Posts Tagged ‘downtown’

This year’s Nuit Blanche was on September 28th and 29th.  The night’s activities were spread over a large number of locations around the city.  That was a few days ago so yes, I am a bit behind.  I was laid low for a couple of days with this cold that’s been going around… or I took a few days to recover from being up until 3:30 a.m.!

 

below:  Part of ‘Continuum: Pushing Towards the Light’ by Brandy Leary and the Anandam Dancetheatre.  They made they way across the glass enclosed bridge over Queen Street between the Eaton Centre and The Bay store.

4 people in costume, performance art, on glass covered bridge

below: From behind the burlap (or tarp?) Nathan Phillips Square, from an installation ‘Radical Histories 2012-2018’ by Ibrahaim Mahama.

looking at the back of the 3D Toronto sign at Nathan Phillips, looking through burlap and tarps that have been stitched together

below: More from the same installation, this time from the “right” side.  It was great for making shadow figures.  Thanks to Jude for starting off the evening with me… and getting creative (silly?) too.

making shadows against the fabric draped around City Hall and Nathan Phillips square

below: We found a photo shoot on Bay Street.

two young women posing on the street

below: On Bloor Street, nothing to do with Nuit Blanche but it looked cool.   Reflections and lights.

reflections in a window that has been lit with a red light, a mannequin is reflected from the store across the street

below: Eaton Centre, a quieter moment that night.

a young boy leans against his father as he reads a book, MIghty Robot, at the Eaton Centre

below: Checking the map.   Yonge Dundas Square – the installation there was very unimpressive so I took people pics instead.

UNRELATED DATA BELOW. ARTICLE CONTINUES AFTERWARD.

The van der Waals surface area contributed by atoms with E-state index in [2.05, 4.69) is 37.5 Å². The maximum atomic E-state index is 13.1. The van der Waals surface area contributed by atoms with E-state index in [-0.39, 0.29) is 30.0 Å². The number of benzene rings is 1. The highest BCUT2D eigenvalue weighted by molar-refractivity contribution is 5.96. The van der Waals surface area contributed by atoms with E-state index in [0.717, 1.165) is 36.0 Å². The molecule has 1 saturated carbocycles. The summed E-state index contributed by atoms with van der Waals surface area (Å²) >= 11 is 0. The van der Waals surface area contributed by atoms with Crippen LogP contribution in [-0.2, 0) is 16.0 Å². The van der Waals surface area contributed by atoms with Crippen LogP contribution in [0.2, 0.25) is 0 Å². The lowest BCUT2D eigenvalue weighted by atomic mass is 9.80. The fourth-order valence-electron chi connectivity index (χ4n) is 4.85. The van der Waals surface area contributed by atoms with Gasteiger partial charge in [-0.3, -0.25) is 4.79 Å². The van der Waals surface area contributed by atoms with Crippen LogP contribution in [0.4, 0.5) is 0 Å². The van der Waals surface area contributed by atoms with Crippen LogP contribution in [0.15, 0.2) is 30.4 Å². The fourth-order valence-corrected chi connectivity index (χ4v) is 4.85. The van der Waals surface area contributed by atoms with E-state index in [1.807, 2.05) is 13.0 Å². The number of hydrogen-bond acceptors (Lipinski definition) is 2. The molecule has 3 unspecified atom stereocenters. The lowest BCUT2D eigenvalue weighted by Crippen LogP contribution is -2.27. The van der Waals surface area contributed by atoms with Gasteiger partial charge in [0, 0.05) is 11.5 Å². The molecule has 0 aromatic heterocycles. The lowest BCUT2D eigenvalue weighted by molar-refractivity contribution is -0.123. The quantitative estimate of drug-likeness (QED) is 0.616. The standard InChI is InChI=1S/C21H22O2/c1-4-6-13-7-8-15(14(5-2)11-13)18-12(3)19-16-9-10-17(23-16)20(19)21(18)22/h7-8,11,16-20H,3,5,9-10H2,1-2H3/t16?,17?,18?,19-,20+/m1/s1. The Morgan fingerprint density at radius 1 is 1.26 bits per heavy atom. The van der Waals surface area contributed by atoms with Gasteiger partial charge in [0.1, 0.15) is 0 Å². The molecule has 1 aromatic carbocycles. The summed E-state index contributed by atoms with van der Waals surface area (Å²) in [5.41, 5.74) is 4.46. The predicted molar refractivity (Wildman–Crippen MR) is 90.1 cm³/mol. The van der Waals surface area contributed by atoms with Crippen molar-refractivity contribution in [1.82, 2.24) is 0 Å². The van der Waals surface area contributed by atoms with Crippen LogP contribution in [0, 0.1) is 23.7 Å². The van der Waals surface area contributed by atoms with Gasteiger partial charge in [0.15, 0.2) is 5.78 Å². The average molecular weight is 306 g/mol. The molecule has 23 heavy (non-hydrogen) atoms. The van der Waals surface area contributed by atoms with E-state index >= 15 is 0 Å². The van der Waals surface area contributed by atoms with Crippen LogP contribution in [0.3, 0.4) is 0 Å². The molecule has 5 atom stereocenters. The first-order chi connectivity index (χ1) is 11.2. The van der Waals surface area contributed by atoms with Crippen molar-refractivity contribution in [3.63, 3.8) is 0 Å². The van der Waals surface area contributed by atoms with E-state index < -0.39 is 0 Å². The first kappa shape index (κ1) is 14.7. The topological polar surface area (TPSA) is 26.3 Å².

a couple looks at the Nuit Blanche map

below: At Church of the Redeemer (Avenue Road and Bloor), Korean Dancers.  “Star Moon Water Stone” by Ensemble Jeng Yi

two Korean women in traditional costume, gold dresses, and decorated hair

below: Drummers, same venue as above.

drummers, performing, Church of the Redeemer, Nuit Blanche

below: ‘This Storm is You’ at the Ontario Science Centre, an installation by Zahra Saleki.   Photography on the walls and stories on the floor.

art installation for Nuit Blanche at the Ontario Science Centre, by Zahra Saleki called 'This Storm is You'.

below: Walk among the stories.  “Every story deserves to be lit.  Grab a sharpie and write yours.”

lit sign, large capital letters in pale blue, Every Story deserves to be lit. Grab a sharpie and write yours.

below: Smile!.. and a testament to the start of love.   Two of many lit stories.

white lanterns, rectangular, with tea lights in the bottom, scattered around the floor, people walking around them.

below: Saleki’s photos displayed here are abstract dance photographs in black and white.  Negative images and slowing the camera to produce the blur of motion.

black and white photo of a man leaning forward, finger pointed to ground, slow shutter speed, blurred motion,

four photographs on a black wall, by zahra Saleki, figures in motion

below: This is what you saw when you first got off the subway (is the SRT a subway?) at Scarborough Town Centre.  It’s part of the ‘The Things They Carried’ Babel series.  The motifs are similar to those on the installation at Yonge -Dundas Square, that oops, I don’t have a picture of.

installation of blue lights shining on fabric banners

below: At Scarborough Civic Centre, ‘Everything I Wanted to Tell You’ by Hiba Abdallah.  A series of words in lights projected onto several buildings.  The words changed every few seconds to tell a story or two.

two large signs at Scarborough Nuit Blanche, from the installation called Everything I wanted to tell you. Back lights say We worked so hard to make this place home

below: More of the words.  “People hold on so tightly to a specific narrative of this place”.

words projected onto the side of a building at Scarborough Civic Centre, part of Nuit Blanche installation, Everything I wanted to tell you by Hiba Abdallah

below: More projections at Scarborough Civic Centre.  Sorry, not sure which installation this is.

large projections on the concrete wall of Scarborough Civic Center

below: Scarborough Town Centre (mall) had a mountain of inflatable globes you could walk under, or just look at.  ‘Walk Among Worlds’ by Maximo Gonzalez